By Andrew Michaels, Editorial Associate, NACM
We live in strange times. A viral pandemic has swept the globe. The Pentagon has released video of UFOs. The world’s largest hornet species has invaded the U.S. What sounds like a poorly written Stephen King novel has become reality. Yet despite the chaos, many credit professionals are successfully keeping themselves grounded by maintaining some state of normalcy in their daily operations. The most consistent routine among most credit professionals is their payment process, beginning with credit approval through payment collection.
According to NACM’s April Coronavirus survey, nearly 25% of respondents said none of their customers requested extended terms, while nearly 75% said none of their customers requested credit line increases. Furthermore, in NACM’s March survey, fewer credit professionals said they approved customer requests for credit line extensions during COVID-19 than before the outbreak. For several credit professionals, the payment process is business as usual.
At Corey Construction in Houston, Texas, Credit and Collections Analyst Kate Hooper said her department begins with net 30-day terms for all new customers, unless upper management requests terms be shortened or extended. With most customers set at net 30 days, the department can easily stay within the state’s lien rights guidelines. Late payments for any non-new production invoices are addressed by a sales person/project manager, who will contact the customer via phone, text or email to request reason for late payment.
“We perform weekly aging reports on all past dues and send out demand letters/intent letters and liens accordingly,” Hooper said. “However, we do not send demands/intents/liens to our new production customers, but we do send weekly past due emails with their invoices attached.”
Once they lien a customer, the department places that customer on hold for any new work in the system as to not create a bigger aging issue. Hooper said they also hand over any liened customers to their legal counsel to pursue via demand letter from their law firm, civil suit or what they may feel is necessary for Corey Construction to get payment.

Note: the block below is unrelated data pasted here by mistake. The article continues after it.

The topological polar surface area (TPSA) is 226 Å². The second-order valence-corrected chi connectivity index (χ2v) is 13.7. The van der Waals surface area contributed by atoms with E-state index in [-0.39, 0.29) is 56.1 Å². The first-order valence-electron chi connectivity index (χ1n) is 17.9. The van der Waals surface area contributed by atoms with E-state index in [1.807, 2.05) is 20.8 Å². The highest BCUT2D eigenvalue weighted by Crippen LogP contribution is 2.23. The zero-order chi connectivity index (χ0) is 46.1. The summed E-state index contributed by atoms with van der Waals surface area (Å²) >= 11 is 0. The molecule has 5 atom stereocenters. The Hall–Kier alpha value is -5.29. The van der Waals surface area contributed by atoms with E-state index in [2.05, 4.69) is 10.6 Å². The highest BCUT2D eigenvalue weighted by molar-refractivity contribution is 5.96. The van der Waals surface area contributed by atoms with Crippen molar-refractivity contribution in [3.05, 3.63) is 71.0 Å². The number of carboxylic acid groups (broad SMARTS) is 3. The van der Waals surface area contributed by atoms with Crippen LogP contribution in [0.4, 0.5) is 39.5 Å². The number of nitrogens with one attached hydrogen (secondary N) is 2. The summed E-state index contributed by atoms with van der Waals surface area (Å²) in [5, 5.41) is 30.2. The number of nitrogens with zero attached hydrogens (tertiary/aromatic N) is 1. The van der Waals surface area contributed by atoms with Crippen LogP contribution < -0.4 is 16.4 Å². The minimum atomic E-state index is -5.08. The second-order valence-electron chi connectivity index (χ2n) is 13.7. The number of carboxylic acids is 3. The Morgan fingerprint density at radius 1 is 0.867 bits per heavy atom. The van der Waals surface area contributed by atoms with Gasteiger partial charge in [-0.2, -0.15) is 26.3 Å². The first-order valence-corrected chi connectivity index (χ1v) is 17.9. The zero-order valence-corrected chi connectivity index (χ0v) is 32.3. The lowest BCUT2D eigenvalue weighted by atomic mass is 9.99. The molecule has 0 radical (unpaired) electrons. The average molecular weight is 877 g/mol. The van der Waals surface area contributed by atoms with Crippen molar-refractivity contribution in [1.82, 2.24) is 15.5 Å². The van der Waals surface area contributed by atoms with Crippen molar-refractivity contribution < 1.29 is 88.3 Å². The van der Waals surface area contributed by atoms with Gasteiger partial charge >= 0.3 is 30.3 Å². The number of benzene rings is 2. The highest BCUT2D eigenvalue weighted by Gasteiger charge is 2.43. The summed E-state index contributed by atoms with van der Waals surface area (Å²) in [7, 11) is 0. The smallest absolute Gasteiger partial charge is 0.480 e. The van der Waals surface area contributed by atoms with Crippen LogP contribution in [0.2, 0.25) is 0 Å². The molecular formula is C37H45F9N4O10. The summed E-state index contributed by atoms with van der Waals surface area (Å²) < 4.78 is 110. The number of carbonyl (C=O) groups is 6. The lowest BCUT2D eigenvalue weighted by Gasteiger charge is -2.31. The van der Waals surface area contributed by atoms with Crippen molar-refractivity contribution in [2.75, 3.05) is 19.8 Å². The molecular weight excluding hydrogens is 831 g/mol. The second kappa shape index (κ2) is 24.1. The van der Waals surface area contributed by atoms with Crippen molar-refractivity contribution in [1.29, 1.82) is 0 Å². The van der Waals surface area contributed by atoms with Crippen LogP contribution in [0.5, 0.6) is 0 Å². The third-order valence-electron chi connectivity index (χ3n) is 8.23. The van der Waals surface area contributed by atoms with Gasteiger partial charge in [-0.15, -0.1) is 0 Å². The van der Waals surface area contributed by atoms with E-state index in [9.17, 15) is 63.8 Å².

Hooper said the company hasn’t slowed down since COVID-19, but has made special exceptions for customers to pay via credit cards and waive the 3% fee.
“I believe it is very important for our credit department to maintain some normalcy, especially because there is no extension of the Texas lien rights amid this epidemic,” she said. “In order to uphold our rights, we still must send out demand letters, intent letters and liens to the county clerk’s office in the timeframe allotted to stay within the rights of the law. It is also important that we stay on top of our aging reports to remind our customers payment is still due and to contact us for special circumstances.”
Operations must continue at Company Wrench, Ltd. as well, said Finance and Credit Manager Kris Stephenson, CBA, CCRA. Despite a slowdown in applications to establish new open accounts, he said, there has been an increase in applications for the purchase of capital assets. Company Wrench sets terms similarly to Corey Construction, typically at net 30 days; however, terms may be extended to net 45 or 60 days depending on the customer’s trade credit history.
To stay on top of late payments, Stephenson said calls are made starting at 60 days to confirm receipt of the invoices, ferret out problems and push for payment. The pandemic has presented challenges to the credit department, but business is manageable.
“We have maintained our credit staff and added two individuals to help assist with follow-up and soft collections,” Stephenson said. “Besides those items, we have maintained a ‘business-as-usual’ attitude as we operate a necessary business and serve infrastructure, utilities and transportation segments. If we do not maintain a sense of normalcy, then our business model and bottom line will suffer.”